Now it's at this point that we find that Moses was being encouraged by God. So, therefore, he went back and told the Israelites about the things that God had just shared with him: "So Moses spoke thus to the children of Israel; but they did not heed Moses, because of anguish of spirit and cruel bondage." -- Exodus 6:9
But the Israelites wouldn't be too enthused to hear from Moses at this point, for we can see that the passage revealed that the Israelites did not listen to Moses. There's also a good chance that they no longer believed in the mission that the Lord had placed before him as well, judging by their attitude towards him.
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They're Were Shackled to Pharaoh's Statement
Now let's keep in mind that all the Israelites knew at this point that ever since Moses and Aaron had gone before Pharaoh and made their request. A request to where they could go out in the wilderness, to worship their God, they'd noticed a significant increase in their workload, and the Egyptians greatly afflicted them. And it probably didn't help that Pharaoh had blamed their increased workload and affliction on Moses and Aaron:
"And you shall lay on them the quota of bricks which they made before. You shall not reduce it. For they are idle; therefore they cry out, saying, 'Let us go and sacrifice to our God.' Let more work be laid on the men, that they may labor in it, and let them not regard false words." -- Exodus 5:8,9
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I For One Can't Blame Them?
Needless to say, we can probably understand why the Israelites didn't want any more trouble from an already angry Pharaoh. Could one blame them for wanting to "coexist" at this point with those who ruled over them? You know, to go along to get along? And to make matters worse, they didn't have God's written Word at this time in their lives, something that they could go to and be encouraged by. The one person (who was Moses) that God was operating through at this point was somewhat set apart from them as well.
I, for one, can't hold it against the Israelites or criticize them for being limited in their expectations when it came to the God of their forefathers. They had no idea of how privileged they were to be in a covenant with the Almighty God. They had no clue when it came to the great things that God wanted for them. For the Lord didn't want them to be the slaves of a great nation, God wanted them to be a great nation. The Lord had promised this, and as they would soon learn, the Lord always keeps his promises.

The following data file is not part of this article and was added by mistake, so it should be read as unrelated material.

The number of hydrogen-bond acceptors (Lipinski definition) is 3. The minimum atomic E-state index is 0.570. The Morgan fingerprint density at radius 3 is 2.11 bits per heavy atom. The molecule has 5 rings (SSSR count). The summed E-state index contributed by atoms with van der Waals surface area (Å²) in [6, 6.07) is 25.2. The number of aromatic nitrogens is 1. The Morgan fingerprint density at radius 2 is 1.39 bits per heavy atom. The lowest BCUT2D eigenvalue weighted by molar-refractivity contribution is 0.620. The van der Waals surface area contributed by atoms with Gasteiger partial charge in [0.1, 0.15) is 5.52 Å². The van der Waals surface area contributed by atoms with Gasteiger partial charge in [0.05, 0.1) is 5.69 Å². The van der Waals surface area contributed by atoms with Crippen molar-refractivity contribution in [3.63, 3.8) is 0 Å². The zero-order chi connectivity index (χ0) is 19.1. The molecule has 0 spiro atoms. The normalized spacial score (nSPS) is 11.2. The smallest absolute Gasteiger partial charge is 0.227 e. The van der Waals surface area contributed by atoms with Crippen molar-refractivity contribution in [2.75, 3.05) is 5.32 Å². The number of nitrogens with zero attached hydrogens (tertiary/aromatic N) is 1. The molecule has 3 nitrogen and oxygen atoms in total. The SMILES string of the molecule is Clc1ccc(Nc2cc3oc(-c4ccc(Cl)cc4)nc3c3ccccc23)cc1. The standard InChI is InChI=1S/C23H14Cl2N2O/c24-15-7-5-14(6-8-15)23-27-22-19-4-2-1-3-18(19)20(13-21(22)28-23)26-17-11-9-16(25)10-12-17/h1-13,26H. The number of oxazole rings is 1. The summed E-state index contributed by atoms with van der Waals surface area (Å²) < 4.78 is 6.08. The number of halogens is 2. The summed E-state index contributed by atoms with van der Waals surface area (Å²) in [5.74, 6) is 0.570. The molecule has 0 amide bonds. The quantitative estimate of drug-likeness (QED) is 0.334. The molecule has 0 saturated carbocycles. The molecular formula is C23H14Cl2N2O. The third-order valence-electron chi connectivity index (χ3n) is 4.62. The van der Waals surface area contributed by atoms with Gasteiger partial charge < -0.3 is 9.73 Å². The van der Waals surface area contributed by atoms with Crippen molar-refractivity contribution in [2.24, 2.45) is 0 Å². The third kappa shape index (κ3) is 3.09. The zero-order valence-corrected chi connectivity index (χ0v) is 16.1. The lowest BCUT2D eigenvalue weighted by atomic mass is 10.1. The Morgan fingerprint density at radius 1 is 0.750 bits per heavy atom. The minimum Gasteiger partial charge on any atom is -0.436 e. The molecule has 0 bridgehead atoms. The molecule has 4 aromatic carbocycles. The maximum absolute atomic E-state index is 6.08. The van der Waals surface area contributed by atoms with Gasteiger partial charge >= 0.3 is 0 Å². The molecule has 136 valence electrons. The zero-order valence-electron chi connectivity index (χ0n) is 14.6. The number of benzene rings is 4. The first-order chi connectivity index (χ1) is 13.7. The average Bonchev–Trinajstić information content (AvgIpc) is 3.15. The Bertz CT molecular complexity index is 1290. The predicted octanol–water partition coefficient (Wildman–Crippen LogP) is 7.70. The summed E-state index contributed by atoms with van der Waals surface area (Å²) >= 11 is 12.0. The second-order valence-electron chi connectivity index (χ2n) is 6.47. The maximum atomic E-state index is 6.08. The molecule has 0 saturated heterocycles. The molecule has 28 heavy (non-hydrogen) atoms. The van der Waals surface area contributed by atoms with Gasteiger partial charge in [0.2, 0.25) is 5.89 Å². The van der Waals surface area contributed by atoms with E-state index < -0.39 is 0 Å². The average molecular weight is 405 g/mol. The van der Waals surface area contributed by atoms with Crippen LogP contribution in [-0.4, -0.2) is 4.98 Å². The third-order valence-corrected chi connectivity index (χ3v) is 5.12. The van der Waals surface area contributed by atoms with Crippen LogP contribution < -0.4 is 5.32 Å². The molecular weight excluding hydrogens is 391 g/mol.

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God Wanted the Best For Them
Anyway, we now find that Moses had gone back to God, and it's at this point we can see how he was now frustrated and discouraged, being that the Israelites would not heed to what he had to say when it came to the Lord:
"And the Lord spoke to Moses, saying, 'Go in, tell Pharaoh king of Egypt to let the children of Israel go out of his land.' And Moses spoke before the Lord, saying, 'The children of Israel have not heeded me. How then shall Pharaoh heed me, for I am of uncircumcised lips?'" -- Exodus 6:10-12
Now notice how the Passage has revealed to us that at this point, we now find Moses once again, back to making excuses, while lacking confidence and completely unsure of himself, when it comes to him being the one that the Lord had chosen?
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In the next Bible Study Online Article:
So we just learned that we have Moses trying to change from the path that the Lord had placed him on. Will the Lord let him give up? Will God find another way to encourage Moses when it comes to him carry out his divine calling?
May God blessings be upon you, and thank you for your support